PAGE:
## Hubble Tension: an “Alternative” View?

There was a new paper last week on the arXiv by Sunny Vagnozzi about the Hubble constant controversy (see this blog *passim*). I was going to refrain from commenting but I see that one of the bloggers I follow has posted about it so I guess a brief item would not be out of order.

Here is the abstract of the Vagnozzi paper:

I posted this picture last week which is relevant to the discussion:

The point is that if you allow the equation of state parameter w to vary from the value of w=-1 that it has in the standard cosmology then you get a better fit. However, it is one of the features of Bayesian inference that if you introduce a new free parameter then you have to assign a prior probability over the space of values that parameter could hold. That prior penalty is carried through to the posterior probability. Unless the new model fits observational data significantly better than the old one, this prior penalty will lead to the new model being disfavoured. This is the Bayesian statement of Ockham’s Razor.

The Vagnozzi paper represents a statement of this in the context of the Hubble tension. If a new floating parameter w is introduced the data prefer a value less than -1 (as demonstrated in the figure) but on posterior probability grounds the resulting model is less probable than the standard cosmology for the reason stated above. Vagnozzi then argues that if a new *fixed* value of, say, *w = -1.3* is introduced then the resulting model is not penalized by having to spread the prior probability out over a range of values but puts all its prior eggs in one basket labelled *w = -1.3*.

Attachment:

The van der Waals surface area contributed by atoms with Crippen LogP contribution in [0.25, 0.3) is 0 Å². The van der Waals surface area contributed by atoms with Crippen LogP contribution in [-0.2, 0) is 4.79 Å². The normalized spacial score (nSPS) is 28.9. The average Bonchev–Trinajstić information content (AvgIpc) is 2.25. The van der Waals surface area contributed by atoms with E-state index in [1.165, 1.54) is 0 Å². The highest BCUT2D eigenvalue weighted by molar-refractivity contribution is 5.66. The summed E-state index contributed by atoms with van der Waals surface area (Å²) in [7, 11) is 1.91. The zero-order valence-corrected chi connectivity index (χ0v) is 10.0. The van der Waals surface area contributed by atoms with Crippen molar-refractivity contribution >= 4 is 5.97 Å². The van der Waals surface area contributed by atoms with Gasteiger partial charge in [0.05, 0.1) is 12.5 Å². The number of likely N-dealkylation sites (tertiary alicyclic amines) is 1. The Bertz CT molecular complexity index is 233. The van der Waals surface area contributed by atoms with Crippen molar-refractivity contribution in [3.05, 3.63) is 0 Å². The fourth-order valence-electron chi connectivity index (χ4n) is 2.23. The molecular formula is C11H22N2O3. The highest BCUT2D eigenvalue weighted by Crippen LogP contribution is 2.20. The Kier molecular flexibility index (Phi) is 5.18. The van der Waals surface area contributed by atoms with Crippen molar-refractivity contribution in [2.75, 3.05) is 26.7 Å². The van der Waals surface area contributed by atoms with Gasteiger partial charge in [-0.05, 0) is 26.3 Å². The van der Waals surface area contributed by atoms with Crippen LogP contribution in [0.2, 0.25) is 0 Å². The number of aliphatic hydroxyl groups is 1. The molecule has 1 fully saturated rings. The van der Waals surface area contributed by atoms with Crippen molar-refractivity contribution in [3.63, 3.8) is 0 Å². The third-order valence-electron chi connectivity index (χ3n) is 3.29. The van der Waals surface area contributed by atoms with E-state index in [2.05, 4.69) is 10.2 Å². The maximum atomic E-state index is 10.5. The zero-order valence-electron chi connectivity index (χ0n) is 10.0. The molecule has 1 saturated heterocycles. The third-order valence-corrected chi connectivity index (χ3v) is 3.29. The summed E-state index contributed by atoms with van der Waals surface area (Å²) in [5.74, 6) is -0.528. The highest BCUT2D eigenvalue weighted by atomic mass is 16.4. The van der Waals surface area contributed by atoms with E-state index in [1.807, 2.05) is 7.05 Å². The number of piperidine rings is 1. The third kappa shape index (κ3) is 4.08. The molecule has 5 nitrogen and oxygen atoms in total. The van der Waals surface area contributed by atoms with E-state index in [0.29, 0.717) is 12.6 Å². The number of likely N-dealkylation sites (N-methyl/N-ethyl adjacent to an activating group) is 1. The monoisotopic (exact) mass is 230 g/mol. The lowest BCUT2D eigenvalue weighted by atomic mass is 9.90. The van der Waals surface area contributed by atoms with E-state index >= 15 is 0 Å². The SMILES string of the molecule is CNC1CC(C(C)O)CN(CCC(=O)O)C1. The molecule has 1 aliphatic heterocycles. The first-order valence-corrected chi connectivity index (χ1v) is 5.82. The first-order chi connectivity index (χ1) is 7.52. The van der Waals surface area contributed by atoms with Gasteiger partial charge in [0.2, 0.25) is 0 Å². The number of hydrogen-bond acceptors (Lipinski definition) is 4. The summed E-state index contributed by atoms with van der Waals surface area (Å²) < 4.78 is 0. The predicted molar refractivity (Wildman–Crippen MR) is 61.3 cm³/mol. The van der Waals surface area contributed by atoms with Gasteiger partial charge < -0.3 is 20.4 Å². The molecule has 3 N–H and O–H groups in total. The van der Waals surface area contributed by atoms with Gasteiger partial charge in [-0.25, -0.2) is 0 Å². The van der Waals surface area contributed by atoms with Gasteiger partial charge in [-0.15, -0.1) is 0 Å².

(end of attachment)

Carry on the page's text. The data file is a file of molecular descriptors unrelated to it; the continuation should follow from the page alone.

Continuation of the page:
This is of course true. The problem is that the value of *w = -1.3* does not derive from any *ab initio* principle of physics but by *a posterioriÂ *of the inference described above. It’s no surprise that you can get a better answer if you know what outcome you want. I find that I am very good at forecasting the football results if I make my predictions after watching *Final Score*…

Indeed, many cosmologists think any value of *w < -1* should be ruled out *ab initio* because they don’t make physical sense anyway.

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July 25, 2019 at 1:54 pm

My thoughts exactly. Some relevant papers (one per comment to avoid moderation delays): https://arxiv.org/abs/0903.4210

July 25, 2019 at 1:54 pm

https://arxiv.org/abs/astro-ph/0401198

July 25, 2019 at 1:56 pm

https://arxiv.org/abs/astro-ph/0608184

July 25, 2019 at 1:56 pm

https://arxiv.org/abs/astro-ph/0701113

July 25, 2019 at 2:10 pm

Back in the old days, one had multiple contours and/or greyscales when making plots like this. Today, we have more advance graphics sofware. So what do people do? Plot only two contours and, instead of a greyscale, a constant level (between contours—in colour, but this provides no more information than a fixed shade of grey). Why? The probability is, of course, not uniform between the contours, and it does not necessarily have the same gradient everywhere. Why throw away information, especially when artificially sharp boundaries distort the impression one should get from the data?

July 26, 2019 at 6:21 pm

Isn’t he doing something similar to Profile likelihood where nuisance parameters are maxmised?